When California needs extra power, it generally imports hydropower from the State of Washington. This year though, a bit ominously, not only is there a California drought, the Pacific Northwest is also short on water. This means less hydropower for everyone.
Since 1989, hydroelectric dams have accounted for varying portions of electricity generated within California, from 11% in 1992 (reflecting a low water year) to a high of 28% in 1995 (a high water year).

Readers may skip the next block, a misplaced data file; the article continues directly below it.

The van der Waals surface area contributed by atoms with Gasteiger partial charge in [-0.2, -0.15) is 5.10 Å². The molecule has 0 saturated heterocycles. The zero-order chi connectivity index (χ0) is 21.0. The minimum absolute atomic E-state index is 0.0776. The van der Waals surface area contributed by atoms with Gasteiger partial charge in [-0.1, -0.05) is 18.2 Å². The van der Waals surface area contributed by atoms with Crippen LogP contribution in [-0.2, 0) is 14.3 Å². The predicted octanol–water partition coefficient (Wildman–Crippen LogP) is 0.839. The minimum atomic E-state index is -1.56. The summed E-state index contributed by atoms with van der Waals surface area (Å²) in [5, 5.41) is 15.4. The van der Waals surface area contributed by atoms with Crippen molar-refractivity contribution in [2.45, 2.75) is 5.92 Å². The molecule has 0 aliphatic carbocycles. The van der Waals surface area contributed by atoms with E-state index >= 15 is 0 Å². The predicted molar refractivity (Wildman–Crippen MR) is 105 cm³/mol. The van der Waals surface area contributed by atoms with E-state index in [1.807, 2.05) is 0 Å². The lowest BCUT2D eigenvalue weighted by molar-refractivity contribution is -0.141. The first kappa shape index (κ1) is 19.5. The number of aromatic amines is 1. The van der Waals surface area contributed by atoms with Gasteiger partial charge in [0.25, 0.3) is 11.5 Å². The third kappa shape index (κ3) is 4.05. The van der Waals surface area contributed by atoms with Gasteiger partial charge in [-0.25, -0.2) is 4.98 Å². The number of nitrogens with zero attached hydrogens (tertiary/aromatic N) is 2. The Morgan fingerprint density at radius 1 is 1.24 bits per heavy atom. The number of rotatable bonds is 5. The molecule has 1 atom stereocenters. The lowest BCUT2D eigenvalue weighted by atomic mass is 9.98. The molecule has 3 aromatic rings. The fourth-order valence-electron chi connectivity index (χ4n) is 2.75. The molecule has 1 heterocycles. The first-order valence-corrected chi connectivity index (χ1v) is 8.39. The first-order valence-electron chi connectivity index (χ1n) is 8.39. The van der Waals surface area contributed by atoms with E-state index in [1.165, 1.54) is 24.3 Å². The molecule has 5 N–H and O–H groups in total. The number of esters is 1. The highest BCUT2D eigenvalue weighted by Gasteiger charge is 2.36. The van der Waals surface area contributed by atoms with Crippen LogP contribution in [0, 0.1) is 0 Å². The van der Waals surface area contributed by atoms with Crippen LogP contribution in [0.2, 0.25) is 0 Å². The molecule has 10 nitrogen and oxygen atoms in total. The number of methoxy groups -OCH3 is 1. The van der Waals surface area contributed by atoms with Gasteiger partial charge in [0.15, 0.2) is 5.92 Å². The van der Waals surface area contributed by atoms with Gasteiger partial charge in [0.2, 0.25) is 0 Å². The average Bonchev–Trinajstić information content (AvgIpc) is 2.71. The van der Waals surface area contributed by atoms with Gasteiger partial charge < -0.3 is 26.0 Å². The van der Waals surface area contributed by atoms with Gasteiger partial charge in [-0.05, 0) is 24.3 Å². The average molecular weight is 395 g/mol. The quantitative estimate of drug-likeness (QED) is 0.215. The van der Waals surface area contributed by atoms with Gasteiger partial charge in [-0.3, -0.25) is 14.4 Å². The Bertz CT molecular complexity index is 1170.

Absent output from in-state hydroelectric resources, CAISO [California Independent System Operator] has tended to import more power from neighboring regions as well as increase output from thermal sources of generation. Much of the imported power comes from hydroelectric dams located in the Pacific Northwest, which is also experiencing low water supply.